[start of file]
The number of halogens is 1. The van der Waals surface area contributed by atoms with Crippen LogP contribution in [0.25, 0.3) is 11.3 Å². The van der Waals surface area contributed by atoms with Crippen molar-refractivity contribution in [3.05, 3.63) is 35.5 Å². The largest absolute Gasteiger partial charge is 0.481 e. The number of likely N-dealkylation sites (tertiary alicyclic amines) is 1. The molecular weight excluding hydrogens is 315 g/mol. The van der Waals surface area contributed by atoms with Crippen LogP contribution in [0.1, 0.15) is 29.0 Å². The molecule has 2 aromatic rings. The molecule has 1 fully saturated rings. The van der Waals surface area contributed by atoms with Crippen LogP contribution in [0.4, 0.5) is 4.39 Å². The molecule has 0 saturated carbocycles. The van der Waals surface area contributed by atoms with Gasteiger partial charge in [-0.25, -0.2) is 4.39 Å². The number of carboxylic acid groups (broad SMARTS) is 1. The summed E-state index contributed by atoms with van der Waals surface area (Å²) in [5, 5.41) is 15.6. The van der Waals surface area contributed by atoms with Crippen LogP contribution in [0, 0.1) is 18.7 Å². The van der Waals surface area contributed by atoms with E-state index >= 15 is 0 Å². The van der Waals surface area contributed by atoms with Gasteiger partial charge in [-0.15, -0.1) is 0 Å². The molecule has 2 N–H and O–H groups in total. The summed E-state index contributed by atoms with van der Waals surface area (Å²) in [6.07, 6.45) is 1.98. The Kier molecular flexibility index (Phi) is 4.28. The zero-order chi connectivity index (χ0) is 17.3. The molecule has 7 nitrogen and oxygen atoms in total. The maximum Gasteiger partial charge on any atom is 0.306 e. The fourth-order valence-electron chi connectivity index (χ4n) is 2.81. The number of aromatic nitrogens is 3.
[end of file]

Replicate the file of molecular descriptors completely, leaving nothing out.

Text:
The number of halogens is 1. The van der Waals surface area contributed by atoms with Crippen LogP contribution in [0.25, 0.3) is 11.3 Å². The van der Waals surface area contributed by atoms with Crippen molar-refractivity contribution in [3.05, 3.63) is 35.5 Å². The largest absolute Gasteiger partial charge is 0.481 e. The number of likely N-dealkylation sites (tertiary alicyclic amines) is 1. The molecular weight excluding hydrogens is 315 g/mol. The van der Waals surface area contributed by atoms with Crippen LogP contribution in [0.1, 0.15) is 29.0 Å². The molecule has 2 aromatic rings. The molecule has 1 fully saturated rings. The van der Waals surface area contributed by atoms with Crippen LogP contribution in [0.4, 0.5) is 4.39 Å². The molecule has 0 saturated carbocycles. The van der Waals surface area contributed by atoms with Gasteiger partial charge in [-0.25, -0.2) is 4.39 Å². The number of carboxylic acid groups (broad SMARTS) is 1. The summed E-state index contributed by atoms with van der Waals surface area (Å²) in [5, 5.41) is 15.6. The van der Waals surface area contributed by atoms with Crippen LogP contribution in [0, 0.1) is 18.7 Å². The van der Waals surface area contributed by atoms with E-state index >= 15 is 0 Å². The van der Waals surface area contributed by atoms with Gasteiger partial charge in [-0.15, -0.1) is 0 Å². The molecule has 2 N–H and O–H groups in total. The summed E-state index contributed by atoms with van der Waals surface area (Å²) in [6.07, 6.45) is 1.98. The Kier molecular flexibility index (Phi) is 4.28. The zero-order chi connectivity index (χ0) is 17.3. The molecule has 7 nitrogen and oxygen atoms in total. The maximum Gasteiger partial charge on any atom is 0.306 e. The fourth-order valence-electron chi connectivity index (χ4n) is 2.81. The number of aromatic nitrogens is 3.